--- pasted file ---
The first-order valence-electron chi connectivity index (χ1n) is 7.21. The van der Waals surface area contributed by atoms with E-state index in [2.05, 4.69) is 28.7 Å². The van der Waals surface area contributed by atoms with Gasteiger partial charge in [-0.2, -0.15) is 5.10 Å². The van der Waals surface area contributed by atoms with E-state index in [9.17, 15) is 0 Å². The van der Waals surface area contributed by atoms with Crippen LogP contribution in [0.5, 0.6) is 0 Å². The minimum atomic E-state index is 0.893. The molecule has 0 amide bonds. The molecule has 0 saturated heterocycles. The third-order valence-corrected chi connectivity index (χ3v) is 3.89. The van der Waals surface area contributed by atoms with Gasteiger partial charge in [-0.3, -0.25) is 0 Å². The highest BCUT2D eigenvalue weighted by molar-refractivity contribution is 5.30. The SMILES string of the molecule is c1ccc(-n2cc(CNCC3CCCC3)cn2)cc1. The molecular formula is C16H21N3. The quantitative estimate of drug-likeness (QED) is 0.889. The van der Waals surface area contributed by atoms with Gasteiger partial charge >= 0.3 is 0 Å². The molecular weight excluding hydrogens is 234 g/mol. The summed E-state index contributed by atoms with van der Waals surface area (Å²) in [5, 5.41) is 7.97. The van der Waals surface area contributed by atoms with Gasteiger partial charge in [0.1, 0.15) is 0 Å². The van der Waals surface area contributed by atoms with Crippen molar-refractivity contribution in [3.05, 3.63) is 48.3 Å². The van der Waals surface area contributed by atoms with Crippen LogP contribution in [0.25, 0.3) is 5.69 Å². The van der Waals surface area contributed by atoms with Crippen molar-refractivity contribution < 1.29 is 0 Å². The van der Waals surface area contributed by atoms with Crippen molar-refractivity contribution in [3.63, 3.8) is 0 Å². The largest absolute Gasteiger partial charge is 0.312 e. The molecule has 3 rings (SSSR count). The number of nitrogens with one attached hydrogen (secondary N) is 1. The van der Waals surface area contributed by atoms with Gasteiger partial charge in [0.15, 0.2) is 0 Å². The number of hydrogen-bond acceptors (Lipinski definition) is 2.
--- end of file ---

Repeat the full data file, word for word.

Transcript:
The first-order valence-electron chi connectivity index (χ1n) is 7.21. The van der Waals surface area contributed by atoms with E-state index in [2.05, 4.69) is 28.7 Å². The van der Waals surface area contributed by atoms with Gasteiger partial charge in [-0.2, -0.15) is 5.10 Å². The van der Waals surface area contributed by atoms with E-state index in [9.17, 15) is 0 Å². The van der Waals surface area contributed by atoms with Crippen LogP contribution in [0.5, 0.6) is 0 Å². The minimum atomic E-state index is 0.893. The molecule has 0 amide bonds. The molecule has 0 saturated heterocycles. The third-order valence-corrected chi connectivity index (χ3v) is 3.89. The van der Waals surface area contributed by atoms with Gasteiger partial charge in [-0.3, -0.25) is 0 Å². The highest BCUT2D eigenvalue weighted by molar-refractivity contribution is 5.30. The SMILES string of the molecule is c1ccc(-n2cc(CNCC3CCCC3)cn2)cc1. The molecular formula is C16H21N3. The quantitative estimate of drug-likeness (QED) is 0.889. The van der Waals surface area contributed by atoms with Gasteiger partial charge >= 0.3 is 0 Å². The molecular weight excluding hydrogens is 234 g/mol. The summed E-state index contributed by atoms with van der Waals surface area (Å²) in [5, 5.41) is 7.97. The van der Waals surface area contributed by atoms with Gasteiger partial charge in [0.1, 0.15) is 0 Å². The van der Waals surface area contributed by atoms with Crippen molar-refractivity contribution in [3.05, 3.63) is 48.3 Å². The van der Waals surface area contributed by atoms with Crippen LogP contribution in [0.25, 0.3) is 5.69 Å². The van der Waals surface area contributed by atoms with Crippen molar-refractivity contribution < 1.29 is 0 Å². The van der Waals surface area contributed by atoms with Crippen molar-refractivity contribution in [3.63, 3.8) is 0 Å². The largest absolute Gasteiger partial charge is 0.312 e. The molecule has 3 rings (SSSR count). The number of nitrogens with one attached hydrogen (secondary N) is 1. The van der Waals surface area contributed by atoms with Gasteiger partial charge in [0.15, 0.2) is 0 Å². The number of hydrogen-bond acceptors (Lipinski definition) is 2.